Monday 25 August 2014

Day 25 - August Challenge 14

Challenge - "Teens"

Suggested by - Claire via Facebook

"Teens: I've often wondered if they find it as much fun as the rest of us living in this rural idyll!"

I should have known, it IS a Bank Holiday afterall! Yes, the rain put the dampers on the shoot I had planned for today so it had to be plan B. Actually, plan B was just as enlightening as I spent a couple of hours in a local coffee shop, chatting to two lads I had met at the skate park just last night.

When I knew I had the challenge to speak to teens, a bit of advance planning would be required to ensure enough time to obtain the appropriate permissions for potentially using the images of minors. The next move was where to find a sizeable group of teens willing to chat. Having done shoots at the One Minet Skate Park before, I knew there would be skaters quick to raise their hand to having a photograph taken, so off I went over the weekend, armed with the consent forms, and I wasn't let down for takers. All I instructed was, 'be there from 11am - no form; no photo'. However, just to be on the safe side I went back with a spare couple of forms to recruit a few more hopefuls only last night.

"Hi, I'm Brad by the way"
A tall lad in a beanie hat switched his roll-up to the other hand, as he offered me his right hand, which I duly shook. What a polite lad I thought, and we entered into a fascinating conversation about the whole skating scene. He is rightly proud of it, along with all his group, who were just rounding off their 'Lords of the Swords' 2014 tour at the park. At 19, he was at the upper end of the teenage spectrum but he had 13 and 16 year-olds around him, as well as a skating sister he might be able to recruit into chatting with me, in return for some shots of them in action at the park. We arranged they would be there from around 11am, unless the weather had turned wet, in which case, he would message me at 12 to arrange plan B.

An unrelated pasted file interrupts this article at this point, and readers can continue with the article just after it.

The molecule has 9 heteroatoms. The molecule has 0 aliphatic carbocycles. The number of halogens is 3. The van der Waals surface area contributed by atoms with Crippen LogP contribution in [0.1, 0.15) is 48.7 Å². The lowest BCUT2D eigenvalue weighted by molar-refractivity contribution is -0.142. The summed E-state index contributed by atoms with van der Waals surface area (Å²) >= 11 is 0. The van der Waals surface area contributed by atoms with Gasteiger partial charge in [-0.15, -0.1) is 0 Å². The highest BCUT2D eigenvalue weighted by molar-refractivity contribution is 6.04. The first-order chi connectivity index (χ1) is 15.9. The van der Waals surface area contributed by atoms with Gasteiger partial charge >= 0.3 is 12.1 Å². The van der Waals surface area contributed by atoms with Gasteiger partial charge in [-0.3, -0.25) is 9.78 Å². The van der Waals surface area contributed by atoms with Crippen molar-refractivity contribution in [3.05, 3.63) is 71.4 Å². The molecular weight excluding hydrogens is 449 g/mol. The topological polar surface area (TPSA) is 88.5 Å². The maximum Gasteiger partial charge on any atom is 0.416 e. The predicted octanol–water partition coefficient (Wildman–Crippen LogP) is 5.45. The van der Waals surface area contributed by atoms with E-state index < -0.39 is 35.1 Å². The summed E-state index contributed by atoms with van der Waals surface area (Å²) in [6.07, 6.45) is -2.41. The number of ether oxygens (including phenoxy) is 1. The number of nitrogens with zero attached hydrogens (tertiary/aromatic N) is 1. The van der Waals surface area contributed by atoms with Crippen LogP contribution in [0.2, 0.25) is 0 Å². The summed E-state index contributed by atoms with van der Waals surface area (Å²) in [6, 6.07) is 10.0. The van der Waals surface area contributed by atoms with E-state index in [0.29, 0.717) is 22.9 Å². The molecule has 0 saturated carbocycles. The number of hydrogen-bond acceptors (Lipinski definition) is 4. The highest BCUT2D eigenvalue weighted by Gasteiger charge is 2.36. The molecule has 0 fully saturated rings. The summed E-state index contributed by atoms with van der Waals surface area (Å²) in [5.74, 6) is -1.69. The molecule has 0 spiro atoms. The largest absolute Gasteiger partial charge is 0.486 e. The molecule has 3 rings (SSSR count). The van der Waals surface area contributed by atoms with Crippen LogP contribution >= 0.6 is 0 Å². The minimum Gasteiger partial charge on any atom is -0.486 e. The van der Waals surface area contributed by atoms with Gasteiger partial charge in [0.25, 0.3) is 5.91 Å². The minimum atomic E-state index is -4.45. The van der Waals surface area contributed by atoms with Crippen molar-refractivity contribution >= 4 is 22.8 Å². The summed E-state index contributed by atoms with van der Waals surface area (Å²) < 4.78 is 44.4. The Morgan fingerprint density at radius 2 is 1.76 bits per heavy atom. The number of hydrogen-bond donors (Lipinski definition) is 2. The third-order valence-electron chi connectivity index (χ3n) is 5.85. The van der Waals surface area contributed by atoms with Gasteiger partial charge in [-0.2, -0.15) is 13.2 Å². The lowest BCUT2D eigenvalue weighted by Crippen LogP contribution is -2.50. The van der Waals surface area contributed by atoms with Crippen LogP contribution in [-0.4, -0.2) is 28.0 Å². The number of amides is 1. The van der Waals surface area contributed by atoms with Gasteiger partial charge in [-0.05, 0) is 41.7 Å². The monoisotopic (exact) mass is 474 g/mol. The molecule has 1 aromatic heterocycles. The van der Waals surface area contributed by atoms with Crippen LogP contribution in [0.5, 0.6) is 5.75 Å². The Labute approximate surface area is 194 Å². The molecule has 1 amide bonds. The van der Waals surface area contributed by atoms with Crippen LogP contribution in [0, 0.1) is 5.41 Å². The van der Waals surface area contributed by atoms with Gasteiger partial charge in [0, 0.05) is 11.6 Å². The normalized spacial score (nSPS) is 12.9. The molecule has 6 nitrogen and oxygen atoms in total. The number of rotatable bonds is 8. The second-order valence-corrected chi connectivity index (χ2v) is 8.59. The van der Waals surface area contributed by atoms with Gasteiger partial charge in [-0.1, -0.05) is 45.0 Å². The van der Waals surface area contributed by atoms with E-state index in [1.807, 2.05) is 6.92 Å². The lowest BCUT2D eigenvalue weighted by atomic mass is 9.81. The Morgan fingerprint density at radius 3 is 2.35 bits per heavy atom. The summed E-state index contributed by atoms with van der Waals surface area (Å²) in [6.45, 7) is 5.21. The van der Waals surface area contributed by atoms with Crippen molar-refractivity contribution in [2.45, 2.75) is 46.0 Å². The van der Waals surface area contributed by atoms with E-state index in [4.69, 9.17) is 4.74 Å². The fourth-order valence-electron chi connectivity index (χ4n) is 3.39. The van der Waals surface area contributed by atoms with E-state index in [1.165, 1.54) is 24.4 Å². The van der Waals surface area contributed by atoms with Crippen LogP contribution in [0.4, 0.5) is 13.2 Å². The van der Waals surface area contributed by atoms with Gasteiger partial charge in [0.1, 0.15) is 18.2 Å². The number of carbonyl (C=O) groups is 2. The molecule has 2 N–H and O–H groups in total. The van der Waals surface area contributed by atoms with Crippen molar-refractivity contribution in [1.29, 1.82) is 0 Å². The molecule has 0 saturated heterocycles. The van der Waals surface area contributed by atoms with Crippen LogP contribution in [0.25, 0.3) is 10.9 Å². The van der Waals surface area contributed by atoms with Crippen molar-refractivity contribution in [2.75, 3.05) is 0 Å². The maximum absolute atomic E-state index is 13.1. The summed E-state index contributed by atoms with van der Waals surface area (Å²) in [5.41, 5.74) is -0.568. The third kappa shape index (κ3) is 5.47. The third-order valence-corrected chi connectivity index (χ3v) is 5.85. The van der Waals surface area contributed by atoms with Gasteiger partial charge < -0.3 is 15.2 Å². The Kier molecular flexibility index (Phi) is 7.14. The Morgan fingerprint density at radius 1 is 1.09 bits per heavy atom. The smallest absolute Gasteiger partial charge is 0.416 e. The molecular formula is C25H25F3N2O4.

This morning I went to the world class park at 11am but the only shoot I could do was to show how it could have been something quite exciting.

I realised those others who had also shown willing were unlikely to turn up in the rain (I apologise if you did) and I left to ponder my next move. True to his promise though, Brad messaged me at 12 and planned a meet with him and any friends he could muster.
Sitting in the coffee shop a call came through "I'm running late, I'm so sorry"
Not to worry, we had plenty of time, and I was just grateful that someone was keen to chat about teenage life in this rural idyll. Sadly, as it would have put an element of balance on the discussion, his sister was unable to make it but his 16 year-old friend Josh was on his way. As we sat and waited, Brad showed me their winning submission to the
Lords of the Swords - 2013
- How cool was that! I was really being impressed by the dedication of these lads.
After a little while, Josh arrived, and I have to say I was utterly gobsmacked as he walked the 3 miles from a nearby village, in the rain! Gosh - serious thanks here guys!